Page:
Egypt opened a new front in the war against Isis when its bombers pounded targets inside Libya, as Cairo responded to the murder on Sunday of 21 Egyptian Christians at the hands of the Islamist group.
The attack – the first publicly acknowledged deployment of Egypt’s air force since the 1991 Gulf war – hit targets close to Derna, the eastern Libyan city that since last year has been under Isis’s control. According to statements from Libya’s recognised government, between 40 and 65 militants were killed in the initial raids that targeted training facilities and munitions sites. The Libyan air force also took part in the attacks.
It followed graphic video images of the Isis captives – poor labourers from central Egypt who were kidnapped last month – being beheaded on a beach, turning the Mediterranean red with their blood.
“We assure that we will take revenge for Egyptian blood and that taking punishment against criminal killers is our right and duty,” said a video message posted on Facebook by the Egyptian military.
War planes carried out their first sorties at dawn, followed by fresh attacks around midday. Egypt’s secular government, led by the former field marshal, Abdel Fattah al-Sisi, has long been assumed to be providing clandestine assistance to the Libya government as it attempts to tackle Isis’s growing influence, but yesterday’s raids brought that into the open.
The air assault means the war against the group now has front lines in three different countries – Syria, Iraq and Libya – with Egypt the latest to join what is finally beginning to resemble a pan-Arab coalition against Isis. Additionally, the US, the UK and France have continued air raids against the group and yesterday, in a surprise move, 4,000 American combat soldiers were assigned to bases in Kuwait, raising the possibility that troops could soon be deployed.
The US refused to comment on the deployment and in the past has ruled out all but small-scale ground operations. The Iraqi government has denied the need for outside intervention. However, the move follows the transfer of significant numbers of Jordanian troops to its border with Iraq.
While any land invasion operation – by whichever country – would be highly controversial and fraught with risks, Isis has made significant recent gains in Iraq, where at the weekend it launched attacks close to an air base housing US soldiers, and in Libya.
Now Middle Eastern governments, which have long been charged with allowing the West to lead the fight against Islamist fundamentalism, are seen taking the fight to Isis themselves.
In Syria and Iraq, Jordan – in coalition with other Arab states and with Western countries – has increased the number attacks on Isis targets since the murder of its fighter pilot, Muath al-Kasaesbeh, which was confirmed two weeks ago.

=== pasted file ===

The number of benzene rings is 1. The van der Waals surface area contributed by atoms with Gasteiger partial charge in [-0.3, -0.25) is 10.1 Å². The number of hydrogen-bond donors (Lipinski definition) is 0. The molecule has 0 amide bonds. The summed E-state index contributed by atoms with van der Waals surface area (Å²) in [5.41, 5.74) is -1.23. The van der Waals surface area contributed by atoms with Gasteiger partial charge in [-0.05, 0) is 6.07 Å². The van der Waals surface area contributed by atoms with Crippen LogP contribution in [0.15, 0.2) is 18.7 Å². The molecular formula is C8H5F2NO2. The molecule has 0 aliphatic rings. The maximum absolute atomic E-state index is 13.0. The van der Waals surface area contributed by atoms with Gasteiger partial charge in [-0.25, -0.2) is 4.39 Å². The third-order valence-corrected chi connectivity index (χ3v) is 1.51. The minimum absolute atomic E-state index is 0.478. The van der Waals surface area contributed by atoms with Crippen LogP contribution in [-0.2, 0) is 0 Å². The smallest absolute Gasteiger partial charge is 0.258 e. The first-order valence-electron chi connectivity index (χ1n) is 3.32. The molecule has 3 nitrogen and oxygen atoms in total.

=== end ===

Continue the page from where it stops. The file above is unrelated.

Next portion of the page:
Yesterday, Omar al-Sinki, Libya’s Interior Minister, said: “There will be more co-ordinated air strikes in the future with Libya and Egypt operating side by side.” Meanwhile, the UAE said its aircraft had attacked oilfields in Syria that had fallen into Isis’s hands.
Mr Sisi is gambling that his military’s swift response to the beheadings will lay down a marker against Islamism in Egypt, especially in the Sinai peninsula, the scene of several attacks against Egyptian targets in recent months.
“The Egyptians couldn’t be seen to be acting less ferociously than Jordan did in response to the murder of the pilot. The Egyptian action is clearly a serious involvement, rather than simply window-dressing,” said Sir Richard Dalton, the UK’s former ambassador to Libya and Iran. “But it will take much more than one day’s bombing to address the situation.”
The conflagration also lays bare the lawlessness in much of Libya, which creates the conditions that enable Isis to secure a foothold. On Friday and Saturday, a successful effort was launched by Isis-linked militants to capture the town of Sirte, the birthplace of Muammar Gaddafi. While independent militias have promised to retake the town, for now it is under the control of groups sympathetic to Isis.
The Egyptians are thought to have been killed near Sirte, although it is believed that the group responsible was not the same as the one holding Derna. The beheadings were the latest in a series of public executions that have been carried out by Isis-linked groups in the country, including an attack last month on the Corinthian Hotel in Tripoli in which nine people were killed.
The country has rival governments. The Western-backed administration meets in a hotel in Tobruk, a city near the Egyptian border, 600 miles from Tripoli. It was chased out of the capital by a broadly Islamist faction last year.
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